Provide reassurance or be reassured as needed.
Hang in there. City Park is looking reasonably lush for Colorado this late in the summer, isn’t it?
At some point, if you wanted to think about maybe having a little fun, that would be cool. Right before this, we were chatting with a woman from Elizabeth who was at the park with her daughter (who was 2 and afraid of the elephant) and her husband. They were in town for the funeral of her best friend and some guy is trying to buy their water rights (they have a well), which is downright nuts if you ask me. I had no idea water law was a thing until I came to Colorado. You might not believe me, but it’s actually fascinating (although take this with a grain of salt, because I find stuff like mergers and acquisitions, in particular, downright sexy).
A guy drinking beer out of a plastic cup (does this qualify as frattastic?) might be available to explain the benefits of swings. If this happens, try to scrunch up your face like a kitten while you listen to him.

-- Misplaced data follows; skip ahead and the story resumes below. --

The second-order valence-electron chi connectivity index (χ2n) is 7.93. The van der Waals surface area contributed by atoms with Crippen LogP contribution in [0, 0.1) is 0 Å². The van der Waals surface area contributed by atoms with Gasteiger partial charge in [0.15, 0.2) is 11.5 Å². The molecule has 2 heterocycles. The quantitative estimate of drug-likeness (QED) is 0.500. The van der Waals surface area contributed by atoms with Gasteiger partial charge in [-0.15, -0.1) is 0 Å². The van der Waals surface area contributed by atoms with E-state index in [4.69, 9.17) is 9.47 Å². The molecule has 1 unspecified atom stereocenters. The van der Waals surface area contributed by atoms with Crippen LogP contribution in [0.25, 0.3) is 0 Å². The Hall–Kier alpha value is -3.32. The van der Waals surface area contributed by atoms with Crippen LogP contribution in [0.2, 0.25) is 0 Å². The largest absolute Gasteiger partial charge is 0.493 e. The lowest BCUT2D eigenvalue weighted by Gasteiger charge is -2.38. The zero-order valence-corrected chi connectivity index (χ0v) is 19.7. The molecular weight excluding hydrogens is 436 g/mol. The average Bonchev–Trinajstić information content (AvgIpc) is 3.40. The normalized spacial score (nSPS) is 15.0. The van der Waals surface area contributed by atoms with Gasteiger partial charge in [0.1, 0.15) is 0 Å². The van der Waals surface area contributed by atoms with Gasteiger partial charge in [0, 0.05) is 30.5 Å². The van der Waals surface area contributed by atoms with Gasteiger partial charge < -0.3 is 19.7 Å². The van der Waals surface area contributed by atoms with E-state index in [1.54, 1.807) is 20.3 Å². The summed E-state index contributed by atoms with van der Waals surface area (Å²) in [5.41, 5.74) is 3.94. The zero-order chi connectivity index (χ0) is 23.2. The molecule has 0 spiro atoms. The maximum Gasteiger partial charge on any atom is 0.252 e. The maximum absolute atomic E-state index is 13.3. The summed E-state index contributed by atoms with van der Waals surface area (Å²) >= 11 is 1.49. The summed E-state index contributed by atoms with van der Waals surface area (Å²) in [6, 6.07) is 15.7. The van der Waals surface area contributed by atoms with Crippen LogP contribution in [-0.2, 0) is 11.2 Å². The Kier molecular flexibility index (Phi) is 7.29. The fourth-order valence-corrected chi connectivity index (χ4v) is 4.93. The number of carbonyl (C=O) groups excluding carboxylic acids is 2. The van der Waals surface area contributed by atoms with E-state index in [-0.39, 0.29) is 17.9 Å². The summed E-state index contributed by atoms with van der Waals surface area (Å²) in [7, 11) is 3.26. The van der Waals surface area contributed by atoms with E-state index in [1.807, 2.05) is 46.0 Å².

Wherever you are and whatever you’re doing, realize that at least in some ways, your life, at times, might be at least a little silly.
Don’t worry, I don’t expect you to do this.
Always remember that whenever you need it, your furrowed brow is only one facial expression away, no matter how much fun you were having a second ago.
Always adequately inspect your equipment before engaging in recreational activities. (Ben put him on this bouncy car and after a few seconds, he got off and inspected the car, including the tires and undercarriage. At that point, some 27-year-old (I exaggerate) jumped on the car, claiming that “big kids can play with this, too,” which of course they can but ho hum we weren’t really impressed.)
When you go home after this, if possible, eat at least one or two fresh vegetables, preferably ones you grew in your own garden. It’s good for what ails you. xoxo